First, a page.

Comps: A Journey
December 5, 2014
Blogger: Aviva Alvarez-Zakson
Hello again, internet! Did you miss me? Today I’m going to talk to you all about a process at Occidental College known as comps—the senior comprehensive thesis most majors on campus require, where students make contributions to the academic field they spent the last four years studying. As a senior history major, I am just starting to wrap up my comps, a 25 page paper and presentation. A lot of senior bloggers have alluded to their comps, and how much work they are. So, I figured I’d actually describe my own experience. Come on this journey won’t you?
Step One: Find your passion within your passion
Ask any of my friends or family members and you will know I was basically born a history major. I often refer to different historical figures by nickname (because we’re best friends, duh), and that whole “If you could pick one person to go back and time and meet, who would it be?” question is really hard (actually it’s not. Anne Boleyn, hands down). But you have to choose what area of history and who you want to study. After much deliberation, I decided to study the experiences of young women in Theresienstadt, and how their circumstances of imprisonment impacted their development as young women.
Step Two: Find your sources
Primary sources are essential for history. History majors at Oxy spend hours in different archives and museums, in front of screens and microfilm projectors, and reading relevant novels, diaries, and other literature. I, myself, listened to well over 30 hours (probably more, math isn’t my strong suit) worth of oral testimonies from the USC Shoah Foundation, as well as read up on different literary testimonies.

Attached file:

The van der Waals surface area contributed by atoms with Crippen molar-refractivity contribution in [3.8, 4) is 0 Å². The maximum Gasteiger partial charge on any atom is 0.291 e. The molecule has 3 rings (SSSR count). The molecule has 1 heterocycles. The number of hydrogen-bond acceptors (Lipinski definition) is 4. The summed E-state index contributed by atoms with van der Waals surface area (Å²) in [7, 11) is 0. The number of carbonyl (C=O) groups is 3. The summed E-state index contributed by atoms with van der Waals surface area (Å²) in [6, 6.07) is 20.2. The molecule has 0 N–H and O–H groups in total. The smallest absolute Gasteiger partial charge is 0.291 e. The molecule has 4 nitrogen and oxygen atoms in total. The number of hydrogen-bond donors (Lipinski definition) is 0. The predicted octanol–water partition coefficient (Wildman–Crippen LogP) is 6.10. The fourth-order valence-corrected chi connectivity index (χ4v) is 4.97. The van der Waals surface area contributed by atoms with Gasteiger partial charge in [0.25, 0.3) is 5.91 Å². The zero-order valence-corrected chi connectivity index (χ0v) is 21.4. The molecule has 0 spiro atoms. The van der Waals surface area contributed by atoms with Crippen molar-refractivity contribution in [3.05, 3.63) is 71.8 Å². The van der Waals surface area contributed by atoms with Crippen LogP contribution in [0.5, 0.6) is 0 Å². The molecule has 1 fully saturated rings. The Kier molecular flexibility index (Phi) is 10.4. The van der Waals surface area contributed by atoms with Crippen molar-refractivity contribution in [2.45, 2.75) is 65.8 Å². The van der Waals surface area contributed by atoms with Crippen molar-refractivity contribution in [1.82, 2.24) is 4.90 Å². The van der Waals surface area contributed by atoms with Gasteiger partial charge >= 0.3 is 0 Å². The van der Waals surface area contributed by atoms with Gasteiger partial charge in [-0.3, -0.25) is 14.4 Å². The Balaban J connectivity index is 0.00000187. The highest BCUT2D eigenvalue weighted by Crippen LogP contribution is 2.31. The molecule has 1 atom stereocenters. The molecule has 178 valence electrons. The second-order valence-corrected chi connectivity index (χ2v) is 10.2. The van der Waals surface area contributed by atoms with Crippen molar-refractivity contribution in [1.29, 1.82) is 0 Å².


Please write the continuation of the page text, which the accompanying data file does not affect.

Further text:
Secondary sources are also necessary to write the historiography (where you talk about what and how other scholars have written about your subject) of your paper and insert yourself into the existing body of literature. See what other scholars are writing (or not writing). One of the cool things about comps is you attempt to create a publishable article. So, you need to familiarize yourself with those who are already published (I secretly refer to all of my secondary sources by first name and pretend we’re all friends).
Step Three: Caffeinate and Procrastinate.
If you’re one of those people who says “I don’t really do caffein,” congratulations, I commend you, and good luck. Me? Caffein and I are really close. The trick is to find your caffein sweet spot. Unless I’m in for a long day, I save my coffee/tea until about 11:30-12:30. That way, I’m my awake and perky self through the afternoon and into the evening, and ready to work! And by work, I mean procrastinate…then work.
Don’t tell my professors, your parents, or anyone else this, but procrastination is not that bad! You just have to do it right. Don’t let yourself get sucked into mindless vortexes of the weird places of the internet. Do things that inspire you or get you energized—like music, poetry, inspirational speeches, surprise marriage proposals! I also suggest you find a TV show that you enjoy, but won’t feel the need to binge-watch—something goofy or that you’ve already watched 100 times (Shout out to 30 Rock and my girl, Liz Lemon). Only waste the time you actually don’t need. Procrastinate responsibly, kids!
Step Four: WRITE THE DARN THING
I am super thankful that history comps uses mini deadlines where we turn in sections of our paper, go back and edit, and then continue writing. But now, my actual, REAL DEAL paper is due very soon, so I’ve really got to get going on it. When you have a paper to write, the best thing you can do is just write. Make word-vomit outlines, get your thoughts on something, use fun colors and post-its, and just get it down. From there, you’ll probably see that you know WAY more than you thought. You’ve got this, you’re smart, and you’re gonna blow it out of the water! (At least, this is what I try to tell myself)
Comps are a really cool opportunity here at Oxy. They teach you academic independence, research skills, and the ability to be a scholar in your field. Though I don’t see myself becoming historian, I have friends who do, and I really appreciate the chance to see what it’s like.
Well, while I hate to leave you, you were my form of responsible procrastination for the day. See you all soon! Now to get back to writing…